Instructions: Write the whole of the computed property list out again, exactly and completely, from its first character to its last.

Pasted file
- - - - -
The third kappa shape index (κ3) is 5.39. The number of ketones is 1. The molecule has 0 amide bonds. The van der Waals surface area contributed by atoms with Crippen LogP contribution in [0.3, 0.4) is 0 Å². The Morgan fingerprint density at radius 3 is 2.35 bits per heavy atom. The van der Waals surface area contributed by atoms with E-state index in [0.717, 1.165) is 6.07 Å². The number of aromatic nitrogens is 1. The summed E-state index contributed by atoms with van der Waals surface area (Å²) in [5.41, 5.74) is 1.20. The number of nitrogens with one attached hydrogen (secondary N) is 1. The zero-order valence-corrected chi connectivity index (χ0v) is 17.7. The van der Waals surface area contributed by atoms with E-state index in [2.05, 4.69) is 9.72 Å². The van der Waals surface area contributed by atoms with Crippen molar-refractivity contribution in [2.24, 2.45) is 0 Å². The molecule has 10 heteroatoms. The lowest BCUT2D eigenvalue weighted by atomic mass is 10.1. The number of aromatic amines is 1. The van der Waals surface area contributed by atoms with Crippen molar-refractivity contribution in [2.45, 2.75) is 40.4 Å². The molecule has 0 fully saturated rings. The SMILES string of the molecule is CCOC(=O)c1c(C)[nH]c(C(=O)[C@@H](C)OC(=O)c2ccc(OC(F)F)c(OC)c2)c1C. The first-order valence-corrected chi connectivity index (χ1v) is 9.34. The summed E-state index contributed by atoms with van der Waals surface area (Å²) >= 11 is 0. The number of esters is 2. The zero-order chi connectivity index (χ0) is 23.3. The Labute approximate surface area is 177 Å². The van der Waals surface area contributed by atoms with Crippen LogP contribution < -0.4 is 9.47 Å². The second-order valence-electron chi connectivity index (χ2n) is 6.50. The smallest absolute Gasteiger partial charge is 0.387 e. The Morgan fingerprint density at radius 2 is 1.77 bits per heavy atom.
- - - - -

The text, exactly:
The third kappa shape index (κ3) is 5.39. The number of ketones is 1. The molecule has 0 amide bonds. The van der Waals surface area contributed by atoms with Crippen LogP contribution in [0.3, 0.4) is 0 Å². The Morgan fingerprint density at radius 3 is 2.35 bits per heavy atom. The van der Waals surface area contributed by atoms with E-state index in [0.717, 1.165) is 6.07 Å². The number of aromatic nitrogens is 1. The summed E-state index contributed by atoms with van der Waals surface area (Å²) in [5.41, 5.74) is 1.20. The number of nitrogens with one attached hydrogen (secondary N) is 1. The zero-order valence-corrected chi connectivity index (χ0v) is 17.7. The van der Waals surface area contributed by atoms with E-state index in [2.05, 4.69) is 9.72 Å². The van der Waals surface area contributed by atoms with Crippen molar-refractivity contribution in [2.24, 2.45) is 0 Å². The molecule has 10 heteroatoms. The lowest BCUT2D eigenvalue weighted by atomic mass is 10.1. The number of aromatic amines is 1. The van der Waals surface area contributed by atoms with Crippen molar-refractivity contribution in [2.45, 2.75) is 40.4 Å². The molecule has 0 fully saturated rings. The SMILES string of the molecule is CCOC(=O)c1c(C)[nH]c(C(=O)[C@@H](C)OC(=O)c2ccc(OC(F)F)c(OC)c2)c1C. The first-order valence-corrected chi connectivity index (χ1v) is 9.34. The summed E-state index contributed by atoms with van der Waals surface area (Å²) >= 11 is 0. The number of esters is 2. The zero-order chi connectivity index (χ0) is 23.3. The Labute approximate surface area is 177 Å². The van der Waals surface area contributed by atoms with Crippen LogP contribution < -0.4 is 9.47 Å². The second-order valence-electron chi connectivity index (χ2n) is 6.50. The smallest absolute Gasteiger partial charge is 0.387 e. The Morgan fingerprint density at radius 2 is 1.77 bits per heavy atom.